A recent "informational meeting" about adverse reactions to vaccines appears likely to have been held to set the stage for an upcoming battle during the next legislative session about mandatory vaccinations of students.
Rep. Kevin West played host to a recent meeting that attracted several Oklahomans that included licensed physicians who spoke at length about adverse reactions to immunizations. It also drew parents who believe their children's developmental issues and deaths were linked to vaccinations.
The Moore Republican claims to be no vaccine skeptic, but he has co-sponsored legislation that limited access to vaccination clinics. He introduced a bill this past session that would require legislative approval of any proposed changes to the list of required immunizations — isn't that something medical professionals should decide?
While there are a few people who may have legitimate concerns about immunization programs, the so-called anti-vax movement seems to be somewhat overblown. Scheduling informational meetings advertised to focus on the "adverse effects" rather than vaccination programs naturally will attract a one-sided audience.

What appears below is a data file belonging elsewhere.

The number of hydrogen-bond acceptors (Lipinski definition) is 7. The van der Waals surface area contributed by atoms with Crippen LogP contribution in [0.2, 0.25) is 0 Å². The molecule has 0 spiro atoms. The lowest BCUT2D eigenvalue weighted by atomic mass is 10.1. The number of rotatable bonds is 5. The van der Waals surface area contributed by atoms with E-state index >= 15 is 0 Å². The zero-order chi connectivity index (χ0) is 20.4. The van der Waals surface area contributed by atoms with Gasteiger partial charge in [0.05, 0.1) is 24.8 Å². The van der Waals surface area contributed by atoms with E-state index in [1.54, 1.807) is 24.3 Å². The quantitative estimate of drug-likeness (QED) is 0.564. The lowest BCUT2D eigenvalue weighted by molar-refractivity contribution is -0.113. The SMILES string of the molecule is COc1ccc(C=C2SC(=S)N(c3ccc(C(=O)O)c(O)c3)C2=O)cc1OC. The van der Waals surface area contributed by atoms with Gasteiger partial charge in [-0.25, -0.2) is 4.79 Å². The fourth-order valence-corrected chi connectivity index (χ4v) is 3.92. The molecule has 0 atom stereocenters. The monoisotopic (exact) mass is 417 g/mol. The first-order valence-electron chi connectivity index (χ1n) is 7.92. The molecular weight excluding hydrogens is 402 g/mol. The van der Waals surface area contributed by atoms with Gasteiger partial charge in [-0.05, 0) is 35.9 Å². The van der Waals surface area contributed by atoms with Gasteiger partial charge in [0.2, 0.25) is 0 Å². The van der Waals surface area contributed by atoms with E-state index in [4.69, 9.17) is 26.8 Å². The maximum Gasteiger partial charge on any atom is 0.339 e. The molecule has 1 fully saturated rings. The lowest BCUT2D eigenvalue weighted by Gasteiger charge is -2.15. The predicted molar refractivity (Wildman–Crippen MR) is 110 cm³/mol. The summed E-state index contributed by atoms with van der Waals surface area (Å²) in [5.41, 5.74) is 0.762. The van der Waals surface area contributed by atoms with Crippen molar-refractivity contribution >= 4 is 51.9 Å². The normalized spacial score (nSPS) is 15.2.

The reluctance to vaccinate was identified recently by the World Health Organization as one the leading threats to global health this year. It appears to be on the rise in the United States, where a national measles outbreak exceeded 1,000 cases in 28 states during the first five months of the year — that is the worst year since 1992 for a disease declared almost two decades ago as eliminated.
Time reported earlier this year that social media appeared to propel "junk science" relied upon by many people who support anti-vaccination proposals. Reporters at the magazine cited a 2018 study conducted at George Washington University that found Russian bots had been used to spread vaccine misinformation across the Twitter platform and others.
Public health is too important to be so cavalier about important topics such as childhood immunizations to stir up unnecessary fears. Those who have real concerns about this topic might focus instead on the availability and access to affordable health care for Oklahoma families.